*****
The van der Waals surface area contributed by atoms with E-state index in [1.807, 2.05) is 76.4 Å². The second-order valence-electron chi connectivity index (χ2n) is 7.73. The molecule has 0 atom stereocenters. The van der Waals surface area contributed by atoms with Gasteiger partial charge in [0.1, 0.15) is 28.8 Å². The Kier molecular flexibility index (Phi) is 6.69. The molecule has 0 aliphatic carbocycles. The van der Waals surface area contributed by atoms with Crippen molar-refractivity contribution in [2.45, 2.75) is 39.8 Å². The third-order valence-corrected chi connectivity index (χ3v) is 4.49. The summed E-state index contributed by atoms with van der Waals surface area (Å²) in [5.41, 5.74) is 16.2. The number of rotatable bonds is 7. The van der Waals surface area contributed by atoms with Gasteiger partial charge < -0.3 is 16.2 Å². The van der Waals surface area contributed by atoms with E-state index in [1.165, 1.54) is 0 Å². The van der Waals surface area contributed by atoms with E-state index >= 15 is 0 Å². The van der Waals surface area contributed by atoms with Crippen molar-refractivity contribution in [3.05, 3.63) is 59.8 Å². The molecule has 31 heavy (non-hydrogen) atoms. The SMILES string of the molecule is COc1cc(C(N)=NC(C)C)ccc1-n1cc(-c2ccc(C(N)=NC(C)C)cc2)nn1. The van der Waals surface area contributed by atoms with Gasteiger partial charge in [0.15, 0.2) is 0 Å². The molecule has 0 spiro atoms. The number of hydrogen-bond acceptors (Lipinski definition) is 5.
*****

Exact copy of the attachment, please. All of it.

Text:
The van der Waals surface area contributed by atoms with E-state index in [1.807, 2.05) is 76.4 Å². The second-order valence-electron chi connectivity index (χ2n) is 7.73. The molecule has 0 atom stereocenters. The van der Waals surface area contributed by atoms with Gasteiger partial charge in [0.1, 0.15) is 28.8 Å². The Kier molecular flexibility index (Phi) is 6.69. The molecule has 0 aliphatic carbocycles. The van der Waals surface area contributed by atoms with Crippen molar-refractivity contribution in [2.45, 2.75) is 39.8 Å². The third-order valence-corrected chi connectivity index (χ3v) is 4.49. The summed E-state index contributed by atoms with van der Waals surface area (Å²) in [5.41, 5.74) is 16.2. The number of rotatable bonds is 7. The van der Waals surface area contributed by atoms with Gasteiger partial charge < -0.3 is 16.2 Å². The van der Waals surface area contributed by atoms with E-state index in [1.165, 1.54) is 0 Å². The van der Waals surface area contributed by atoms with E-state index >= 15 is 0 Å². The van der Waals surface area contributed by atoms with Crippen molar-refractivity contribution in [3.05, 3.63) is 59.8 Å². The molecule has 31 heavy (non-hydrogen) atoms. The SMILES string of the molecule is COc1cc(C(N)=NC(C)C)ccc1-n1cc(-c2ccc(C(N)=NC(C)C)cc2)nn1. The van der Waals surface area contributed by atoms with Gasteiger partial charge in [0.15, 0.2) is 0 Å². The molecule has 0 spiro atoms. The number of hydrogen-bond acceptors (Lipinski definition) is 5.